—Riehl World View sees it totally differently. Read the post in full. One key part:
What I think is that the neo-fascist liberal losers are now clearly on a witch hunt to take down anyone they can. They just can’t deal with Limbaugh’s popularity….
I suspect what losers like these do anonymously is troll schoolyards and mens rooms looking for prey when they aren’t spending all of their time monitoring conservative talk radio for a target. Given the lack of timeliness for the material, clearly they are simply attempting to amass as much as possible and claim that it’s boiling over in an attempt to make it so.
What they should do is read up on McCarthy and realize that America has only so much tolerance for un-American tactics like this attacking free speech. Eventually even the mainstream media will turn on these clowns, as they should.
—Taylor Marsh: “Rush is one of the untouchable Republicans who is too powerful to attack with any real outcome unless he burns a flag or something and even then I’m not so sure it would matter. The only offense is to give Rush the coverage he deserves, which is to mock his political impotence. Nobody in the Republican Party pays any attention whatsoever to Rush’s philosophies or suggestions. They use Rush, his show and his audience, period, and he lets them do it because he has to. It’s the most toxic codependent relationship in politics. Rush’s reward is money. That’s the only god he worships. Oh, and maybe Titleist, too.”
—Digby:” Rush is not some misunderstood schlub who just made a few slightly off-color jokes and doesn’t understand why it bothers some people.He’s not even a nasty old racist/misogynist creep like Imus who just thought he could demean anybody he felt like and make big money doing it. Rush Limbaugh a professional cog in the GOP machine who has been helping to set the political agenda in this country for more than a decade. He knows exactly what he’s doing when he plays on racist stereotypes and it isn’t just for the laughs.”
—Andrew Sullivan: “Charming.”
—Talking Points Memo: “Don Imus has nothing on Rush Limbaugh. Check out these new racially-charged parodies of Al Sharpton and Barack Obama that Rush is pushing right now with his multi-media empire.”
—On Politics (go to original for additional links):
Commentator Earl Ofari Hutchinson writes today both at his own blog and at the liberal Huffington Post that the Magic Negro song and video that conservative radio talker Rush Limbaugh has been playing “is crass, tasteless, and race tinged, but it’s accurate.”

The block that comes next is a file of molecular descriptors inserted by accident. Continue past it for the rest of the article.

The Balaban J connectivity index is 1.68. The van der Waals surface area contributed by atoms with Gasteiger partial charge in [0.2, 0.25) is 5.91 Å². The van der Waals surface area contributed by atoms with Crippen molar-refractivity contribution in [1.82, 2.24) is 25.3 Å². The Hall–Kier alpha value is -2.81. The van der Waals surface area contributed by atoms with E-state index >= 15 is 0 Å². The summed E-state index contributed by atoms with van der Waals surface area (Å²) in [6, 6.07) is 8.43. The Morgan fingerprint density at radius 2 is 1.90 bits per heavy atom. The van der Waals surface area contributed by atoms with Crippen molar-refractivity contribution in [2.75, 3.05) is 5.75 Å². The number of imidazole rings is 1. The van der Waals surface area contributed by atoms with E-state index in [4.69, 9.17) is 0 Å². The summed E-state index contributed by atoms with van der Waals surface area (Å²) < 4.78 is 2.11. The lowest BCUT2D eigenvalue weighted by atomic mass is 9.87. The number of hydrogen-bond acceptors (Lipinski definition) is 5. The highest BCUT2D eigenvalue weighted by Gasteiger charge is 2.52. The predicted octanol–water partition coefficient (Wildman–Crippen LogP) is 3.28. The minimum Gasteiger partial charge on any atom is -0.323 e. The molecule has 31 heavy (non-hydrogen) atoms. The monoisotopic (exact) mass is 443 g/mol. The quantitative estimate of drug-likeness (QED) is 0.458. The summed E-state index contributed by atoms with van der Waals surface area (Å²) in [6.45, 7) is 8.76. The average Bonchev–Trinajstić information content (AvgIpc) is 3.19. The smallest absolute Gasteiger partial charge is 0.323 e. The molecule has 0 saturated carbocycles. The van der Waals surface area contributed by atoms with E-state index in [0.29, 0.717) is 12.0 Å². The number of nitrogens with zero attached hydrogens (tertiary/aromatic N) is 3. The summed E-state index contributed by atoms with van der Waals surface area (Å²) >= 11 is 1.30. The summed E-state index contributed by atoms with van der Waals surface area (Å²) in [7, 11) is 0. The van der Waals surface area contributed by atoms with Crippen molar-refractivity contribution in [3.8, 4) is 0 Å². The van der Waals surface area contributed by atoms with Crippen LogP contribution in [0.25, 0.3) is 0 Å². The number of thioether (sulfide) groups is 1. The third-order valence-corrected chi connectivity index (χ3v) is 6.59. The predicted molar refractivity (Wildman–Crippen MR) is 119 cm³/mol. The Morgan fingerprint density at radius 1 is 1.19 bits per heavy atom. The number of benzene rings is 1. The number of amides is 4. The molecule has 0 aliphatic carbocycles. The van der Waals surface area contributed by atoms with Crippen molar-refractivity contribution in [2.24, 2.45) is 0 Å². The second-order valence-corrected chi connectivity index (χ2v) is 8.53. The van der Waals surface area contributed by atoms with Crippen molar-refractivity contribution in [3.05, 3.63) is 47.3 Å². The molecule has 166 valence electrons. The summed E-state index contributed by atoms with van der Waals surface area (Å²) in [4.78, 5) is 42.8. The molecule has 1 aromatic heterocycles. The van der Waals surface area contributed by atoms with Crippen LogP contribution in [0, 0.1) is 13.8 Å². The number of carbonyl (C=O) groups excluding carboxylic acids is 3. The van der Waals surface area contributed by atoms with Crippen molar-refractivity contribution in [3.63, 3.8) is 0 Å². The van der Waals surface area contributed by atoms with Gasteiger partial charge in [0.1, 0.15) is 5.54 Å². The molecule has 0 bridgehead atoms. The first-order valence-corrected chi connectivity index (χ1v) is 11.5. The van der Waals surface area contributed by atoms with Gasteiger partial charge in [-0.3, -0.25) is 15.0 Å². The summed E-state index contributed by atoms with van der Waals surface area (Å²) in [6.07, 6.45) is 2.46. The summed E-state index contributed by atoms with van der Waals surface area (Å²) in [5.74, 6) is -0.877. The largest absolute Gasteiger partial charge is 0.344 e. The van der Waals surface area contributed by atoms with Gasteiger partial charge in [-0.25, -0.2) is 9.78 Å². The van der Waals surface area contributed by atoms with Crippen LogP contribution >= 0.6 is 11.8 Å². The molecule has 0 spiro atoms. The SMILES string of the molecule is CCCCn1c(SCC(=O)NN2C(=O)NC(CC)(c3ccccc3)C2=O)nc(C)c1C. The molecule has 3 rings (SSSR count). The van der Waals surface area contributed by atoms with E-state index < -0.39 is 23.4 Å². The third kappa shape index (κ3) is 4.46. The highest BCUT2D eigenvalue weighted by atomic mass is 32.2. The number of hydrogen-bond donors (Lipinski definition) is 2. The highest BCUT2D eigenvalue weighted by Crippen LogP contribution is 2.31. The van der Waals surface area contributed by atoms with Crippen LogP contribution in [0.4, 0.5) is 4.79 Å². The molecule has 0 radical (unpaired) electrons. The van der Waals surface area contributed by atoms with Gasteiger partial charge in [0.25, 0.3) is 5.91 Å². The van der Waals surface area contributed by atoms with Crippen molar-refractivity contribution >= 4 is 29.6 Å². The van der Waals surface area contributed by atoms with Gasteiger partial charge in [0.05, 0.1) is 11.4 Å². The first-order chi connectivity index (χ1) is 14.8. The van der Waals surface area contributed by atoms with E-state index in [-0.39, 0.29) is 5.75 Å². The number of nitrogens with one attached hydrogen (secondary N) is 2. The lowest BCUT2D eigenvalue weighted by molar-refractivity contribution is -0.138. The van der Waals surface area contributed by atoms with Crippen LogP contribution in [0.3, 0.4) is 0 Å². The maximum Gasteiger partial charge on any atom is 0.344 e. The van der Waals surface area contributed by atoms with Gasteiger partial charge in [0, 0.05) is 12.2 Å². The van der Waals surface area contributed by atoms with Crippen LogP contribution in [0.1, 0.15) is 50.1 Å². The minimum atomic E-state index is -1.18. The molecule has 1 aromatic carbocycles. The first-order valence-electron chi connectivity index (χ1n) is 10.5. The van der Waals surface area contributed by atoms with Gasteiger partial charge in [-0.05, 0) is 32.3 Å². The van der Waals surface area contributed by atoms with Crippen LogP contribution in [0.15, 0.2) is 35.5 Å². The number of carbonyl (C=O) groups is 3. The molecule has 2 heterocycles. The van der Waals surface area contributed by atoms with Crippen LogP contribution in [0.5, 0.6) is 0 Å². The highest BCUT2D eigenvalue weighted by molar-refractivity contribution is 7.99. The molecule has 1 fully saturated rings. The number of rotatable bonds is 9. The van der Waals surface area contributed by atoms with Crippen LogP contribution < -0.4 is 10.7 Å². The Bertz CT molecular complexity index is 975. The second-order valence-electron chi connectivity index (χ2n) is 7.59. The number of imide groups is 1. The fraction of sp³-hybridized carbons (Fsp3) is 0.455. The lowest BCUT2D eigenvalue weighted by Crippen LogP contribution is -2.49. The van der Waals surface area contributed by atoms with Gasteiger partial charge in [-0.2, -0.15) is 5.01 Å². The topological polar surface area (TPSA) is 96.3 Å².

Meanwhile, DiversityInc’s “Today’s Feature” story asks whether Limbaugh should be held accountable for the parody as radio host Don Imus was for his racially charged comment about the Rutgers University women’s basketball team.
The song and video get their theme from this Los Angeles Times op-ed piece by David Ehrenstein, who wrote that:
Democratic presidential candidate Sen. Barack Obama “also is running for an equally important unelected office, in the province of the popular imagination — the ‘Magic Negro.’ ” That is, Ehrenstein said, the person who can “assuage white ‘guilt’ (i.e., the minimal discomfort they feel) over the role of slavery and racial segregation in American history.”
Limbaugh took off from that, using a white parodist singing “as Al Sharpton,” to the tune of Puff the Magic Dragon.
I think that as is the case with most of these right-leaning talking heads, they honestly donâ€™t think what they say is racist or seriously insensitive. In their personal court of opinion, itâ€™s just the way it is. Being a major free speech proponent, I have no problem with them airing such views, even though I donâ€™t agree. They donâ€™t offend me, they make me laugh.
But if weâ€™ve become so thin-skinned that the slurred words of a leathery old coot like Imus start a national scandal, and Al Sharpton has to get involved, and then a neo-con, pill-popping lardass like Limbaugh has to lose his job as a result of playing some unfunny song parody, Iâ€™m certainly not going to lose any sleep over it.
—EUR Web: “*It almost seems as if conservative radio host Rush Limbaugh is daring activists to call for his dismissal with last monthâ€™s release of a comedy bit entitled â€œU Da Real Negro Al, Screw Obama.â€
SOME UPDATES DUE TO EMAILS ETC:
Still, Limbaugh has proven right in this hypothesis: â€œIf I refer to Obama the rest of the day as the â€˜Magic Negro,â€™ there will be a number of people in the drive-by media and on left-wing blogs who will credit me for coming up with it and ignore the L.A. Times did it, simply because they canâ€™t be critical of the L.A. Times, but they can, obviously, be critical of talk radio.”
The problem with Limbaugh’s comment is here. He has a history of making racial comments that got him into hot water (being removed from his TV sports job, the controversy over his repeatedly reference to Obama as a “half-rican American.” Whether someone likes Rush or not, those controversies existed.
And Limbaugh’s many fervent fans have picked up the L.A. Times line almost verbatim. But if talk show hosts from coast-to-coast who had had problems in the past with making comments that got them in hot water with those who felt they went over the line with racial comments simply REPEATED Don Imus’ comment and called the basketballers what he did on Fox News, radio talk shows, CNN there would be a lot more talk show hosts sending out résumés.
The argument that the L.A. Times said it first so it can be repeated over and over (after you’ve made an issue about “half-rican American” Obama) doesn’t hold water. Limbaugh’s critics — and his listeners — know fully well what’s going on. It’s just that Limbaugh is doing it so it must be OK or SHOULD be OK. If a school kid uses the “F” word in class and says “I’m just saying what Jimmy said first!” its likely he’d go to the office, too. Bottom line: even from your comments you can see Limbaugh was consciously pushing the envelope – raising a subject he didn’t have to raise but CHOSE TO RAISE in a provocative way.